As Catholics and Protestants struggled in England, so too was this struggle enacted in the colonies. Virginia and Massachusetts passed anti-Catholic legislation (adapted here into modern English). In Maryland, the government of Lord Baltimore, a Catholic, had set in place a policy of religious toleration. Following Oliver Cromwell’s victory over the Catholic monarchy in England, however, the Puritans of Maryland overthrew Baltimore. The Puritan government was not tolerant and disenfranchised the Catholics in 1654.
Virginia’s Anti-Catholic Bill, 1642
Whereas it was enacted at an Assembly in January 1641, that according to a statute made in the third year of the reign of our sovereign Lord King James of blessed memory, that no popish rescuants should at any time hereafter exercise the place or places of secret councilors, register, comiss: surveyors or sheriff, or any other public place, but be utterly disabled for the same, And further it was enacted that none should be admitted into any of the aforesaid offices or places before he or they had taken the oath of allegiance and supremacy…And that it should not be lawful under the penalty aforesaid for any popish priest that shall hereafter arrive to remain above five days after warning given for his departure by the Governor or commander of the place, where he or they shall be, if wind and weather hinder not his departure.
[From William Waller Hening, ed., The Statutes at Large; Being a Collection of all the Laws of Virginia, vol. 1 (Richmond: Samuel Pleasants, Jr., 1809), 268.]
Massachusetts’ Anti-Catholic Bill, 1647
This Court, taking into consideration the great wars and combustions which are this day in Europe, and that the same are observed to be chiefly raised and fomented by the secret practices of those of the Jesuitical order, for the prevention of like evils amongst ourselves, its ordered, by the authorities of this Court, that no Jesuit or ecclesiastical person ordained by the authority of the pope shall henceforth come within our jurisdiction…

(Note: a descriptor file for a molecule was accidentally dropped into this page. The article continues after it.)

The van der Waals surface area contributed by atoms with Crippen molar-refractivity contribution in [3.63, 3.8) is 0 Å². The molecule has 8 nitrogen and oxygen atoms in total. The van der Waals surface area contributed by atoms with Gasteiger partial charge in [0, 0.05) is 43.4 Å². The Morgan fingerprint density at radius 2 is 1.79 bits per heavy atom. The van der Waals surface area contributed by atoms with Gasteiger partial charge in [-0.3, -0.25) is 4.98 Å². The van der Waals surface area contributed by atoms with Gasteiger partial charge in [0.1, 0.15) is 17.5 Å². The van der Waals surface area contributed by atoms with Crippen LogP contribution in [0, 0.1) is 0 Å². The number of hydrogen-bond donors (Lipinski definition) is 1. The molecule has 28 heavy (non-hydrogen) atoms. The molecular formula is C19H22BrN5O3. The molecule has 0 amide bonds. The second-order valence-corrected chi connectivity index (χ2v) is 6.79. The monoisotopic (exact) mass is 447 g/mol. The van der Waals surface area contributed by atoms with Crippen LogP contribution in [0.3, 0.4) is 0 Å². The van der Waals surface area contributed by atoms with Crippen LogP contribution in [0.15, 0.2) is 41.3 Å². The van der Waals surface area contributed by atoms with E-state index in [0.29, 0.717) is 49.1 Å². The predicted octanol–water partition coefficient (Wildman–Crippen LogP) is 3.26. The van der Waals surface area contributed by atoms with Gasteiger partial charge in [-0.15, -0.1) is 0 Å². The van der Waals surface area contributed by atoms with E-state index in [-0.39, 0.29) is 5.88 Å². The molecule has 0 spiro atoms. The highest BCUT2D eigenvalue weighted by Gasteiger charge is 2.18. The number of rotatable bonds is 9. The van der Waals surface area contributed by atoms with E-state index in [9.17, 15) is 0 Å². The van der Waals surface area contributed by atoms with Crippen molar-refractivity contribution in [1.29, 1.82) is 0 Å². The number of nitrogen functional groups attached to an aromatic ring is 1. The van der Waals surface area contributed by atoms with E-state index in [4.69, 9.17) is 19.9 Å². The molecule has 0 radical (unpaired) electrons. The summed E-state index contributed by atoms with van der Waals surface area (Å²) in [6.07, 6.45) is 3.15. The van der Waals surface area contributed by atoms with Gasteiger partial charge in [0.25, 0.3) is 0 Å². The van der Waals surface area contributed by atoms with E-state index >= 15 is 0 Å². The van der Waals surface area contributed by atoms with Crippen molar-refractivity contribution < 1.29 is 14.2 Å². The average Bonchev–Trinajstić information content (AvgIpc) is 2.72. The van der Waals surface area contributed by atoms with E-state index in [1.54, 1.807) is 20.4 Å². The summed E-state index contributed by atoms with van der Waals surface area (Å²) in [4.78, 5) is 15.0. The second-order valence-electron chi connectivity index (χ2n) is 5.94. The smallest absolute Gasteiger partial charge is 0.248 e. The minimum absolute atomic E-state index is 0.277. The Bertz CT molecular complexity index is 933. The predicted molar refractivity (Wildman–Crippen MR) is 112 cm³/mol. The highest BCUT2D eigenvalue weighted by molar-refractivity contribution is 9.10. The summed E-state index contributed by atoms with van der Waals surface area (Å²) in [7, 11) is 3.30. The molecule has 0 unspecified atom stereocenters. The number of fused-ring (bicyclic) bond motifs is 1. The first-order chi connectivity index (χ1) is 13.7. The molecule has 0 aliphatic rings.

[From Nathaniel B. Shurtleff, ed., Records of the Governor and Company of the Massachusetts Bay in New England, vol. 3 (Boston: William White, 1854), 112.]
Maryland’s Anti-Catholic Bill, 1654
It is Enacted and Declared in the Name of his Highness the Lord Protector with the Consent and by the Authority of the present General Assembly That none who profess and Exercise the Popish Religion Commonly known by the Name of the Roman Catholic Religion can be protected in this Province by the Laws of England formerly Established and yet unrepealed. . . but are to be restrained from the Exercise thereof. Therefore all and Every person or persons Concerned in the Law aforesaid are required to take notice.
[From William Hand Browne, ed. Archives of Maryland, Proceedings and Acts of the General Assembly of Maryland, January 1637/38-September 1664, vol. 1 (Baltimore: Maryland Historical Society, 1883), 340-41.]
Persecution in Maryland, A Jesuit’s Report, 1656
In Maryland, during the year last past, our people have escaped grievous dangers, and have had to contend with great difficulties and straits, and have suffered many unpleasant things as well from enemies as from our own people. The English who inhabit Virginia had made an attack on the colonists, themselves Englishmen too; and safety being guarantied on certain conditions being treacherously violated, four of the captives, and three of them catholics, were pierced with leaden balls. Rushing into our houses, they demanded for death the impostors, as they called them, intending inevitable slaughter to those who should be caught. But the fathers, by the protection of God, unknown to them, were carried from before their faces: their books, furniture, and whatever was in the house, fell a prey to the robbers. With almost the entire loss of their property, private and domestic, together with great peril of life, they were secretly carried into Virginia; and in the greatest want of necessaries, scarcely, and with difficulty, do they sustain life. They live in a mean hut, low and depressed, not much unlike a cistern, or even a tomb, in which that great defender of the faith, St. Athanasius, lay concealed for many years.
[From E.A. Dalrymple, ed., Narrative of a Voyage to Maryland by Father Andrew White, S. J. An Account of the Colony of the Lord Bron of Baltimore, Extracts from Different Letters of Missionaries from the Year 1635 to the Year 1677 (Baltimore: Maryland Historical Society, 1874), 91-93.]